STEM education is an interdisciplinary approach to learning which blends the study of Science, Technology, Engineering and Mathematics (and ART – STEAM) into a cohesive learning paradigm. Rather than teaching the disciplines as completely separate and discrete subject silos, as they are often referred to, STEM challenges learners to draw connections between their learning and the real-world.

STEM focuses on these areas together – not only because the skills and knowledge in each discipline are essential for student success, but also because these fields are deeply intertwined in the real world and in how students learn most effectively. The underlying purpose of STEM education is therefore to equip students with critical thinking, problem solving, creativity and communication skills, necessary for future success in a wide range of occupations.

STEM education creates critical thinkers through instilling a sense of intrigue and wonder. It encourages children to challenge their world, understand new concepts, make well-informed decisions and pursue new interests.

STEM lessons:

  • focus on real-world issues and problems
  • are guided by the design process
  • immerse students in hands-on inquiry and open-ended exploration
  • involve students in collaborative co-construction of knowledge
  • require children to apply knowledge and skills to solve problems and naturally inspire them to seek further knowledge and improve their skills
  • allow for multiple right answers and re-frame failure as a necessary part of learning.
Why is STEM important at St Catherine’s?

portia-and-eliza-2We are frequently reminded how vital it is that we engage girls in STEM based learning opportunities. There is a significant disparity between the numbers of young women enrolled in STEM qualifications – only 19 per cent. While women make up 60 per cent of the non-STEM based course qualifications.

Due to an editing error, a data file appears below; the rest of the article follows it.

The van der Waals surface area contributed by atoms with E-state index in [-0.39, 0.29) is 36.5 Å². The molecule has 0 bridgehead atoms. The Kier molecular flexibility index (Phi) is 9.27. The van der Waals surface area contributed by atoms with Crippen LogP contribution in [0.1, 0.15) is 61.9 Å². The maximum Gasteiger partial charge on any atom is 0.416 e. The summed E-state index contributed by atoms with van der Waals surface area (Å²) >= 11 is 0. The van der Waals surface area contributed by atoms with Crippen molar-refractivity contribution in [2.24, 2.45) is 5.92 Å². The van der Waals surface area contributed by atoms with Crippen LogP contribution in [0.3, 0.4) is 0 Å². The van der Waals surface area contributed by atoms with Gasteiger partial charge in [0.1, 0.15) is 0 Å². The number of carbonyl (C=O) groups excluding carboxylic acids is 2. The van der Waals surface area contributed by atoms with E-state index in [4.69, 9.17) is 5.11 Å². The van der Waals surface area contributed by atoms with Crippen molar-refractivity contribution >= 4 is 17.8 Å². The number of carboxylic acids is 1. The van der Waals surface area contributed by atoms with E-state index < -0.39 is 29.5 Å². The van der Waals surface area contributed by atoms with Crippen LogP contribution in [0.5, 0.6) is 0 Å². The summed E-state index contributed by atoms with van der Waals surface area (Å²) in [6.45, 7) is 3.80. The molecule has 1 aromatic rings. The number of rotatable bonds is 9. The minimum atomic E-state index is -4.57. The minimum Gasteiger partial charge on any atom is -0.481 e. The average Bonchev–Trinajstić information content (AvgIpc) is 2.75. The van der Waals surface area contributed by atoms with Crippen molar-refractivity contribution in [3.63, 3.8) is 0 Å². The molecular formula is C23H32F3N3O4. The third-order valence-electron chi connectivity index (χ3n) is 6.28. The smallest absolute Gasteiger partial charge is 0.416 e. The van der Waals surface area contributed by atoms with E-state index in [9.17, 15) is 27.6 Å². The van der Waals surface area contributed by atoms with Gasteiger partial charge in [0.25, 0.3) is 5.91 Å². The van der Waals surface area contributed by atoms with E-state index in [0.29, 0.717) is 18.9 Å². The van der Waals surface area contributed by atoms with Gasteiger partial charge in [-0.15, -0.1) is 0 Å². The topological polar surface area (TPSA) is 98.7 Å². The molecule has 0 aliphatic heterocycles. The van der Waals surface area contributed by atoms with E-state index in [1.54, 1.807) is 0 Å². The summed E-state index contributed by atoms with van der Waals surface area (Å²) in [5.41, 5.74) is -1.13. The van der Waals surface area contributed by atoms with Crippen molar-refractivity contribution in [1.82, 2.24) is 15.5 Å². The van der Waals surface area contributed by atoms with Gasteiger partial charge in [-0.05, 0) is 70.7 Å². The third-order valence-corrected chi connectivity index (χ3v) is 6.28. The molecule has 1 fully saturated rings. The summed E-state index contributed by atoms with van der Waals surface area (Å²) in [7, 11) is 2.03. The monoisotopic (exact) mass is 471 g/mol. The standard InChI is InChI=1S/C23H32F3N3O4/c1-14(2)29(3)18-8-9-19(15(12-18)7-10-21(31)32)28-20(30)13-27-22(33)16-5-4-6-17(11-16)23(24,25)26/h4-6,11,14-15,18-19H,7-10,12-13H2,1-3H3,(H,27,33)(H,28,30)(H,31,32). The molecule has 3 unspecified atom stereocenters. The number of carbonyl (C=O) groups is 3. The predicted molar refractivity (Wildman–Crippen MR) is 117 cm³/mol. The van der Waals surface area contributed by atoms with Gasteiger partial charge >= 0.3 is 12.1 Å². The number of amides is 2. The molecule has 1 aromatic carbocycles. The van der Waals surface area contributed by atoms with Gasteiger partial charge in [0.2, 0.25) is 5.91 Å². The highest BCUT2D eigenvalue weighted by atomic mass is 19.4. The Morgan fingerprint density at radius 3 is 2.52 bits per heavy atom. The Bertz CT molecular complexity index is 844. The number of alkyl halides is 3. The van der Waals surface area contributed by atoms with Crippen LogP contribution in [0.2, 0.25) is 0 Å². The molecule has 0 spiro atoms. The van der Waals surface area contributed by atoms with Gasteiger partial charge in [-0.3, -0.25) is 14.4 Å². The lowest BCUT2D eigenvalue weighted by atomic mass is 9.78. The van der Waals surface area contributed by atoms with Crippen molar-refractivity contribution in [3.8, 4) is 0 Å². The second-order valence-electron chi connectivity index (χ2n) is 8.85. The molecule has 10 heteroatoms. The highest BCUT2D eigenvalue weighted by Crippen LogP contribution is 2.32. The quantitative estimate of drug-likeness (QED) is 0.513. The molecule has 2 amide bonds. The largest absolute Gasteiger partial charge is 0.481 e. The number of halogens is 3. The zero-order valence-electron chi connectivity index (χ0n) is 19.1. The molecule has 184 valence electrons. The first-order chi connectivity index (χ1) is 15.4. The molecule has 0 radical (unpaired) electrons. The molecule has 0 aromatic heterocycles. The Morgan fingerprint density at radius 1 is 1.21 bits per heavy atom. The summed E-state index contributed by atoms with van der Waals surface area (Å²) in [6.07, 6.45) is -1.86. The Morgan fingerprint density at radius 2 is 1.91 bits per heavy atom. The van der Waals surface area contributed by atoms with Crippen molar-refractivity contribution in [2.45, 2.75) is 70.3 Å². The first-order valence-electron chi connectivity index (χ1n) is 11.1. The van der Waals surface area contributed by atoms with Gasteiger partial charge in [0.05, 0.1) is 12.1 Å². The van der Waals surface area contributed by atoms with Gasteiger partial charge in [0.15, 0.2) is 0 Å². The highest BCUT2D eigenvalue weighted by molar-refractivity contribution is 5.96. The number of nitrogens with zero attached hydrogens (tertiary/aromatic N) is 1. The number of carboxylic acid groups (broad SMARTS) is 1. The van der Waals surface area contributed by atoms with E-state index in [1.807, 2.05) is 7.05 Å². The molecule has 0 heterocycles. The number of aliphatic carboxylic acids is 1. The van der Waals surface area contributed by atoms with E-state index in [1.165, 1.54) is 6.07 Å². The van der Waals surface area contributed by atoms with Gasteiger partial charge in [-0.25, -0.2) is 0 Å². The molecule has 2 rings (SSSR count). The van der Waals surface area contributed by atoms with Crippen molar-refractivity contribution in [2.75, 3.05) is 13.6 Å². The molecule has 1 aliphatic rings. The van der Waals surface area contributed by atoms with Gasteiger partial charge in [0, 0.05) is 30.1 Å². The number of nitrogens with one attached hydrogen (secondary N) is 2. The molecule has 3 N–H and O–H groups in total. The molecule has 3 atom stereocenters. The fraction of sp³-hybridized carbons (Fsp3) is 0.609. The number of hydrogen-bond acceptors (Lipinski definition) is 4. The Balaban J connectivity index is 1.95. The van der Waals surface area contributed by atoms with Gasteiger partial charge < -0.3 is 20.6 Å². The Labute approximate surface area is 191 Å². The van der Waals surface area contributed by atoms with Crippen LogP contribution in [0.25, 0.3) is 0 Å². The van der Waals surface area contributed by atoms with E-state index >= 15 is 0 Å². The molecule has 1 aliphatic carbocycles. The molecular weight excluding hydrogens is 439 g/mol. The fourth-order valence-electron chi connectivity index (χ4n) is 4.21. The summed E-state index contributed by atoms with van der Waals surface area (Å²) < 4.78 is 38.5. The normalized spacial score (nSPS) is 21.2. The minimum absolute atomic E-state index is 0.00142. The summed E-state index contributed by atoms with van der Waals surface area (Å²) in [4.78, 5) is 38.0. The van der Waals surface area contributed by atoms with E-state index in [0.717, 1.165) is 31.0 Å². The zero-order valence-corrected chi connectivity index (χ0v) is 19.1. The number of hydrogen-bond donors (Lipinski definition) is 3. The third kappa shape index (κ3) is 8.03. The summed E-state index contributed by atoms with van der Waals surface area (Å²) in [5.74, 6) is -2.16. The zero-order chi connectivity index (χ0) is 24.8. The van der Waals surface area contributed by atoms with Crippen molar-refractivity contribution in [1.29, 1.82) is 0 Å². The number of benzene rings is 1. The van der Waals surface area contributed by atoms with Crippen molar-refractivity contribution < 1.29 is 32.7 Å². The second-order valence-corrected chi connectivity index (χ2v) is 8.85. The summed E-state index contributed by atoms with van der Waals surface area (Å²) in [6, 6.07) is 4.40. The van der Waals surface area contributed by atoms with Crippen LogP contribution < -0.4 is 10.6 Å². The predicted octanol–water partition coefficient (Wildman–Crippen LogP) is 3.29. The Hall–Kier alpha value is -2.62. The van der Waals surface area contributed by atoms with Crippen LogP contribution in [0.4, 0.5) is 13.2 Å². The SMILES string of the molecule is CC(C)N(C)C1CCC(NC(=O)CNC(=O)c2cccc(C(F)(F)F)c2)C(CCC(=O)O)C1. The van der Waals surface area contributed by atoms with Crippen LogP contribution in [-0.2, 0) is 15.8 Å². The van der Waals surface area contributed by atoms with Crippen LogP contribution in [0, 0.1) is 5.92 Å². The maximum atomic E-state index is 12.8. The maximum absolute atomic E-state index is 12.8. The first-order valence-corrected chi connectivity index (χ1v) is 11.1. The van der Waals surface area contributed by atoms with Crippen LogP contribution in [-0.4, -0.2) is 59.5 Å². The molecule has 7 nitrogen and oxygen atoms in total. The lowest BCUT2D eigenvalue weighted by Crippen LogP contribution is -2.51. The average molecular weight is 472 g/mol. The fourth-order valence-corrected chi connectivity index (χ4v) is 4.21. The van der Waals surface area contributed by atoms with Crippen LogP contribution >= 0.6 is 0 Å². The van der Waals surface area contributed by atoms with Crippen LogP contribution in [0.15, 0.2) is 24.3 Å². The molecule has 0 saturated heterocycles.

The reasons underpinning this issue range from a lack of female role models, to gender stereotyping and less family-friendly flexibility in STEM fields. However, regardless of the reason, we cannot afford to lose half of our potential innovative minds and, we should be encouraging women into STEM fields in order to continue to be a global leader in innovation.

Over the years, Australian women have been at the forefront of many important discoveries and innovations in the STEM fields, such as the revolutionary spray-on skin for treating burns victims, developed by Dr Fiona Wood. However, the number of innovations by Australian women is still dramatically lower than that of their male counterparts. This poses the question, if more women were encouraged to be actively involved in STEM fields, how much higher could our national potential be? The solution? Encouraging women in STEM must begin at an early age. In order to change the current gender stereotypes, women must find inspiration from other women and realise their potential to contribute towards global innovation.

What has the Junior School being doing in STEM based learning?

In 2016, a specialist STEM teacher provided groups of students from across our School a comprehensive curriculum of STEM based learning experiences. In the Junior School, Year 3 were targeted as a commencement point to introduce the STEM concept and skills, with weekly one hour sessions provided during the year.

So far, the Year 3 STEM program has exceeded expectations with every girl gaining new skills and knowledge in areas such as coding, electrical circuits and design process thinking. One of the unique aspects of the STEM program has been the ‘hands-on’ nature of learning. In Semester one, the girls used small construction kits (Little Bits and Makey Makey) to explore the concepts of electrical circuits, creating moving objects and mini machines using sensors, switches and battery power. They also learnt skills in computation thinking, debugging code and applying these skills to create coded algorithms to solve problems in digital games.

By working collaboratively in pairs, each week the girls were challenged to conceptualise problems, explore solutions, plan, construct and then test their ideas. Often when something didn’t work as planned, they had to check and revise their design and tinker with the parts before they solved the problem. The very ‘hands-on’ and collaborative nature of the age appropriate learning experiences has sparked the girl’s sense of play and enthusiasm for ‘learning by doing’. It has been wonderful to observe the girls’ increasing levels of patience and perseverance driven by their curiosity and determination to solve meaningful and engaging problems. The girls have always looked forward to their weekly sessions with excitement as they anticipate what new things they will build and create.

St Catherine’s Junior School STEM program will continue to expand and evolve as students build and transfer their new skills across Year levels and make connections with other areas of their curriculum.

Here are some comments from students about the Year 3 STEM program.

“I like being able to make cool things and work with your friends. I really like what we can make.” Elisa Wang

“You get to use your imagination.” Portia Gowrie

“I like that you can create your own stuff.” Natalie Wang

Mr Tim Tainsh

Year 3 Teacher

(1) https://www.studentsfirst.gov.au/restoring-focus-stem-schools-initiative